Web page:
I am a creature of habits, one of which is an addiction to the daily newspaper. I have therefore spent already considerable time mourning the inevitable demise of printed newspapers. While I have long been aware that most newspapers, including my paper-of-choice, the New York Times are available online, I have indulged myself by subscribing to home delivery of the printed version. It has always been enormously gratifying to sit on my sunny porch with a cup of coffee and the Sunday Times. I rationalized the expense on the grounds that die-hard readers like myself have to be willing to support the news, or it will disappear. Free is not a sustainable model for investigative journalism.
Recently, two things happened that made me reconsider my devotion to the printed paper. The first has to do with weather in New England. The paper is delivered at about 5:30 am, when it is still dark. There is frequently snow on the driveway, making it really difficult to find a flat white object wrapped in a clear plastic bag. The second occurred as a result of my need to spend some time this winter in Georgia on some family business. I was forced to feed my newspaper addiction online. Because I am a home delivery subscriber, I was able to read the paper using the Times Reader 2.0 for free.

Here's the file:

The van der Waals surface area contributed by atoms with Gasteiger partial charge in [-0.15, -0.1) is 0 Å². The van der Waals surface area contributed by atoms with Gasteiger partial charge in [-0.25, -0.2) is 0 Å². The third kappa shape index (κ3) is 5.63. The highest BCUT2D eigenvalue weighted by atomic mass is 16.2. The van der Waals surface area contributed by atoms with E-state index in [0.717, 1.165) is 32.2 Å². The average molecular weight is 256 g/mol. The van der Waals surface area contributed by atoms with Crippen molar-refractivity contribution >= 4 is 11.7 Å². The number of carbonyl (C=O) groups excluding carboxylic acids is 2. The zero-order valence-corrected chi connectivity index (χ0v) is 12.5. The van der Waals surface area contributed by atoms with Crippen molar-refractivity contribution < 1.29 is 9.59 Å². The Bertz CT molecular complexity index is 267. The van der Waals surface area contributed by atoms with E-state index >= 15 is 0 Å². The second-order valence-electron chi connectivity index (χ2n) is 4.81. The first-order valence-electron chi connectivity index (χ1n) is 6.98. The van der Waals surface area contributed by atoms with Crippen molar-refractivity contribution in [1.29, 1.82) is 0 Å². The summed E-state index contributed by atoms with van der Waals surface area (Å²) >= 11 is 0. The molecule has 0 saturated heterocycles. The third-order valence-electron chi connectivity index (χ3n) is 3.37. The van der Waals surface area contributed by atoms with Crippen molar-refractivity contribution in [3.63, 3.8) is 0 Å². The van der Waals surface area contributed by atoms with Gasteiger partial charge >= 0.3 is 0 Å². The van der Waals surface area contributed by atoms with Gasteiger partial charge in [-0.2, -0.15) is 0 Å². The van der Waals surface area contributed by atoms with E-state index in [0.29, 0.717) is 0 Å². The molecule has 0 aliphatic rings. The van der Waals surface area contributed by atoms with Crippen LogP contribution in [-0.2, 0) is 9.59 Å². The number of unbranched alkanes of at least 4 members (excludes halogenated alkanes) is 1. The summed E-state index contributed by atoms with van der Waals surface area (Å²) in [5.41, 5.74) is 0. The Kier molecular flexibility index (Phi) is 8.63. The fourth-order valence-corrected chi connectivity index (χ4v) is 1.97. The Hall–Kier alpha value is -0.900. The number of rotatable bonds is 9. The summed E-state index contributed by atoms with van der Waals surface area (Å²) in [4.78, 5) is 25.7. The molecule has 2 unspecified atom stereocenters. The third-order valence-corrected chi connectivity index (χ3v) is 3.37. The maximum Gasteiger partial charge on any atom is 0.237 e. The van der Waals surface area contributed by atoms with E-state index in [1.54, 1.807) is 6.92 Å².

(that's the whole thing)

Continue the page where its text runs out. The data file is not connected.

I was hooked by the second day. I am not sure exactly when the paper is available each morning, but I am an early riser, and it was always waiting for me. I quickly learned to like the interface. It is entirely user-friendly, and it subtly changed the way that I read the paper. With the print version, in order to avoid the minor inconvenience of flipping through sections, I would “start” all of the articles on the front page, and then “pick up” the rest of each article as I came to it. Using the Reader, I could easily read the entire article before moving on to the next. My aging eyes loved the fact that it is possible to instantly change the font size. And when I wanted to send a particular article to a friend, it was a one-click process. There are ads in the Reader, but they didn’t both me.
I have been back home a couple of weeks now, but I haven’t gone out early in the morning to try to find our paper in the dark. I have been content to continue reading it online. I am ready to make the economically indisputable and environmentally sound next step and give up home delivery ($14.60/week) in favor of a subscription via the Reader ($3.45/week.) My only obstacle is convincing my somewhat technophobic husband that the future has already arrived.